In May, total production increased +0.8%. Manufacturing production increased +0.9%. Both current readings are the highest since the onset of the pandemic:


Figure 1

Total production is only 1.4% below its February 2020 level, and manufacturing production is a mere 0.3% below that level.


If there is another positive report next month, exceeding the February 2020 level, and Q2 GDP is as positive as has been forecast, then the NBER may well decide that the pandemic recession has officially ended (with the most likely trough date being set at April of last year).

“An estimate of the impact of revisions to 1st Qtr GDP are here” . . . Commenter RJS

May Retail Sales Fell 1.3% After April Sales Were Revised 1.4% Higher

Seasonally adjusted retail sales fell 1.3% in May after retail sales for April were revised 1.4% higher . . . the Advance Retail Sales Report for May (pdf) from the Census Bureau estimated that our seasonally adjusted retail and food services sales totaled $620.2 billion for the month, which was a decrease of 1.3 percent (±0.5%) from April’s revised sales of $628.7 billion, but 28.1 percent (±0.7 percent) above the adjusted sales of May of last year . . . April’s seasonally adjusted sales were revised from the $619.9 billion reported last month to $628.7 billion, while March sales were revised from $619.8 billion to $623.12 billion, which meant that March to April percent change was revised from virtually unchanged (±0.5%) to an increase of 0.9 percent (± 0.2 percent) . . . the $3.3 billion upward revision to March sales should increase nominal first quarter PCE at around a $13 billion annual rate and add about 0.23 percentage points, give or take, to 1st quarter GDP when the 3rd estimate is released at the end of the month . . . estimated sales before seasonal adjustments, which were extrapolated from surveys of a small sampling of retailers, indicated sales actually rose 3.0% before the adjustment, from $625,636 million in April to $644,362 million in May, while they were up 27.7% from the $504,607 million in actual sales of May a year ago . . .

Included below is the table of the monthly and yearly percentage changes in sales by business type taken from the Census pdf . . . the first double column below gives us the seasonally adjusted percentage change in sales for each type of retail business from April to May in the first sub-column, and then the year over year percentage change for those businesses since last May in the 2nd column; the second pair of columns gives us the revision of last month’s April advance monthly estimates (now called “preliminary”) as revised with this report, likewise for each business type, with the March to April change under “Mar 2021 r” (revised) and the revised April 2020 to April 2021 percentage change in the last column shown . . . for your reference, our copy of the table of last month’s advance April estimates, before this month’s revision, is here . . .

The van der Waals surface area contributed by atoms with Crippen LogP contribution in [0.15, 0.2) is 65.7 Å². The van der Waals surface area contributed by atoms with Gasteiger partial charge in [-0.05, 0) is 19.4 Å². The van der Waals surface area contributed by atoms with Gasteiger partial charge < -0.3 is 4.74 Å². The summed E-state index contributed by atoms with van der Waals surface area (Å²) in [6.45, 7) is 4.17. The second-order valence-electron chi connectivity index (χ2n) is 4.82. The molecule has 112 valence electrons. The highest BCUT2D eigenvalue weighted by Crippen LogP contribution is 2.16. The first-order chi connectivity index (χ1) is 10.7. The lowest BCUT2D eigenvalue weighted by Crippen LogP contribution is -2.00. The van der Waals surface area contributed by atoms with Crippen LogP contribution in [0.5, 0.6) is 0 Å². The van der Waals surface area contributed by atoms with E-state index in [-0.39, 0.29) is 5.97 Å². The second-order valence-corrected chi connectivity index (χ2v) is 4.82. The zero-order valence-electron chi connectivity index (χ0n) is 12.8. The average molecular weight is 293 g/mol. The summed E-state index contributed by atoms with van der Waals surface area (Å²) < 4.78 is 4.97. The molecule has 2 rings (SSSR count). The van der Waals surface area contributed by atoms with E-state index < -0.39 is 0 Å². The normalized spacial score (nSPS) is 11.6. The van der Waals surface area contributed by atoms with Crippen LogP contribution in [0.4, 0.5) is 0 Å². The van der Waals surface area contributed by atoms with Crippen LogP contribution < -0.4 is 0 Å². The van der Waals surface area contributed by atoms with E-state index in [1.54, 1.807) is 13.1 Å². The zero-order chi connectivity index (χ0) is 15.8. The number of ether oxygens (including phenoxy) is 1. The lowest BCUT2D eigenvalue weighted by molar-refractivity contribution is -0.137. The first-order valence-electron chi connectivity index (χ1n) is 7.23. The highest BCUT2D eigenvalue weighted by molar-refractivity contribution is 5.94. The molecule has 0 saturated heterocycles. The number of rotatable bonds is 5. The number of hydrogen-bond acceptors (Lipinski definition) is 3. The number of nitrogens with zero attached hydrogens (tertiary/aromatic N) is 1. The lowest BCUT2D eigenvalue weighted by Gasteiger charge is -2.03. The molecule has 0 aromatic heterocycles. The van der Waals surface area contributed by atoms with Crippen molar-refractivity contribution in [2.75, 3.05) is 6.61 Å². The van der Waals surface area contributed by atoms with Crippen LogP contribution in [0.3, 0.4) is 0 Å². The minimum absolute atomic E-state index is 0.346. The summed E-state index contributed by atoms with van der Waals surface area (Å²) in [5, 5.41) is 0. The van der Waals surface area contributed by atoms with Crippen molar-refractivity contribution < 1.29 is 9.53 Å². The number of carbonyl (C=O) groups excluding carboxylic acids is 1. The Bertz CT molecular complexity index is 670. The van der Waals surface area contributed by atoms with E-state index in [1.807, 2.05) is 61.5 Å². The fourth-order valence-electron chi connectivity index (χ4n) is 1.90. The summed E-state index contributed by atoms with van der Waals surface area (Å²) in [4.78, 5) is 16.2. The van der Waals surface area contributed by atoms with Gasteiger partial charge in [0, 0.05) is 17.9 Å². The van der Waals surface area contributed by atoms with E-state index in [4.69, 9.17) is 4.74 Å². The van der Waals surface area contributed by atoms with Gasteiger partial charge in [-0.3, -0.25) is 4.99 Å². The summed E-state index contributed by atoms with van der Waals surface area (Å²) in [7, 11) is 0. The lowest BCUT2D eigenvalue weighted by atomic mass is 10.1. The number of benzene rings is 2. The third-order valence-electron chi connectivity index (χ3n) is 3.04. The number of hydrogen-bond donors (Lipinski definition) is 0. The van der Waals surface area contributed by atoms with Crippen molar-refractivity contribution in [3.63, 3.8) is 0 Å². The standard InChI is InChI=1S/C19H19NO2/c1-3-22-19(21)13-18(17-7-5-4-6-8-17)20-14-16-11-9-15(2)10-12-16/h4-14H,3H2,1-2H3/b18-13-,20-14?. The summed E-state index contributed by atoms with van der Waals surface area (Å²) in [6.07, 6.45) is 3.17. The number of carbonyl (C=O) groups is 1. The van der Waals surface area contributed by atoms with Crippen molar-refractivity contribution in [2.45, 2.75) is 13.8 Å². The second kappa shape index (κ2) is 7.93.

May retail sales decline, but 10%+ gain in retail sales since the onset of the pandemic remains intact

May retail sales decline, but 10%+ gain in retail sales since the onset of the pandemic remains intact

[Note: I’ll comment on industrial production in a separate post later]

I feel like I could simply repost my retail sales piece from one month ago, because the story is the same: at first glance, May’s retail sales report, like April’s, looks like a big miss, as sales declined -1.3% nominally, and after adjusting for inflation, declined -2.0%.

But the important point is that the big jump in March didn’t get taken back.  As I wrote then: “if the big March gain in sales isn’t taken back in the next month or two, then there’s likely to be a similarly large jump in employment by the end of summer.” Further, I have fully expected the big jump in sales and income fueled by stimulus payments to peter out. In fact, some significant declines for a few months might actually be a *good* thing. Let’s take a look, and I’ll explain why.

Here are nominal retail sales since the modern series started in 1994:

Figure 1

Job Openings Jump 12% to Another Record in April

Record High Job Quitting; Record Low Layoff Rate, MarketWatch 666, AB Commenter and Blogger RJS

The Job Openings and Labor Turnover Survey (JOLTS) report for April from the Bureau of Labor Statistics estimated seasonally adjusted job openings jumped by by 998,000, from 8,288,000 in March to 9,286,000 job openings in April, after March’s record job openings were revised 165,000 higher, from 8,123,000 to 8,288,000 . . . April’s jobs openings were up by 37.5% from the beginning of this year, and also more than double the 4,630,000 job openings reported for April a year ago, as the job opening ratio expressed as a percentage of the employed rose from 5.4% in March to 6.0% in April, and it was up from 3.4% a year ago . . . the greatest percentage increase in April job openings was in the accommodation and food services sector, where openings jumped by 349,000 to 1,338,000, while job openings in private educational services services fell by 23,000 to 883,000… (details on job openings by industry and region can be viewed in Table 1) . . . like most BLS releases, the press release for this report is easy to understand and also refers us to the associated table for the data cited, which are linked to at the end of the release . . .